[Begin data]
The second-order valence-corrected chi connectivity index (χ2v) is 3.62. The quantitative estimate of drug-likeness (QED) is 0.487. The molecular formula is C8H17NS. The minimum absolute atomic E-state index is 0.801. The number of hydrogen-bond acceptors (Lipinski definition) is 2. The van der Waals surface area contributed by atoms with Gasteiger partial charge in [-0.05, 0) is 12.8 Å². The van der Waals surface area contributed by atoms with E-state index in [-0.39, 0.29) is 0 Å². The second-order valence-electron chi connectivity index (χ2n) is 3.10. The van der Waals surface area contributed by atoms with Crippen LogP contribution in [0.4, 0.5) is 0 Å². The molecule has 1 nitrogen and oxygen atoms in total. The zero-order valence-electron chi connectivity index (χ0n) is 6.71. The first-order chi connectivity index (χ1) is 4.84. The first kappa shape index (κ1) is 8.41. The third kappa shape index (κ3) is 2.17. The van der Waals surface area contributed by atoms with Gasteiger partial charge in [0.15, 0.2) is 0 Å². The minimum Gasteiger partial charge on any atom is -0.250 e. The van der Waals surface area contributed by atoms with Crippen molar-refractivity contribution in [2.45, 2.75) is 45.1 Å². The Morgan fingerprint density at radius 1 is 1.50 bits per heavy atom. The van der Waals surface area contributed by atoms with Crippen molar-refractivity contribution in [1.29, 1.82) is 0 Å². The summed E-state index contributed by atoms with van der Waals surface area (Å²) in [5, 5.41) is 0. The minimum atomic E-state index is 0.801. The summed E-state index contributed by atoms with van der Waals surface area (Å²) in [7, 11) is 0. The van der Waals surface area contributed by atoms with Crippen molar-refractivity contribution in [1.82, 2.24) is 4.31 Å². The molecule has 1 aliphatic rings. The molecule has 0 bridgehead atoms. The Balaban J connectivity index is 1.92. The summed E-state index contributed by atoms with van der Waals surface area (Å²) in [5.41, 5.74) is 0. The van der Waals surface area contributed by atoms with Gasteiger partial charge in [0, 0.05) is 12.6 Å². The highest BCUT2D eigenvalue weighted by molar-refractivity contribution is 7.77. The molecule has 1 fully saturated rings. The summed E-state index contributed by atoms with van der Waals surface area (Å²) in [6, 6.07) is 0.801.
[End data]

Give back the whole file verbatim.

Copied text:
The second-order valence-corrected chi connectivity index (χ2v) is 3.62. The quantitative estimate of drug-likeness (QED) is 0.487. The molecular formula is C8H17NS. The minimum absolute atomic E-state index is 0.801. The number of hydrogen-bond acceptors (Lipinski definition) is 2. The van der Waals surface area contributed by atoms with Gasteiger partial charge in [-0.05, 0) is 12.8 Å². The van der Waals surface area contributed by atoms with E-state index in [-0.39, 0.29) is 0 Å². The second-order valence-electron chi connectivity index (χ2n) is 3.10. The van der Waals surface area contributed by atoms with Crippen LogP contribution in [0.4, 0.5) is 0 Å². The molecule has 1 nitrogen and oxygen atoms in total. The zero-order valence-electron chi connectivity index (χ0n) is 6.71. The first-order chi connectivity index (χ1) is 4.84. The first kappa shape index (κ1) is 8.41. The third kappa shape index (κ3) is 2.17. The van der Waals surface area contributed by atoms with Gasteiger partial charge in [0.15, 0.2) is 0 Å². The minimum Gasteiger partial charge on any atom is -0.250 e. The van der Waals surface area contributed by atoms with Crippen molar-refractivity contribution in [2.45, 2.75) is 45.1 Å². The Morgan fingerprint density at radius 1 is 1.50 bits per heavy atom. The van der Waals surface area contributed by atoms with Crippen molar-refractivity contribution in [1.29, 1.82) is 0 Å². The summed E-state index contributed by atoms with van der Waals surface area (Å²) in [5, 5.41) is 0. The minimum atomic E-state index is 0.801. The summed E-state index contributed by atoms with van der Waals surface area (Å²) in [7, 11) is 0. The van der Waals surface area contributed by atoms with Crippen molar-refractivity contribution in [1.82, 2.24) is 4.31 Å². The molecule has 1 aliphatic rings. The molecule has 0 bridgehead atoms. The Balaban J connectivity index is 1.92. The summed E-state index contributed by atoms with van der Waals surface area (Å²) in [5.41, 5.74) is 0. The van der Waals surface area contributed by atoms with Gasteiger partial charge in [0, 0.05) is 12.6 Å². The highest BCUT2D eigenvalue weighted by molar-refractivity contribution is 7.77. The molecule has 1 fully saturated rings. The summed E-state index contributed by atoms with van der Waals surface area (Å²) in [6, 6.07) is 0.801.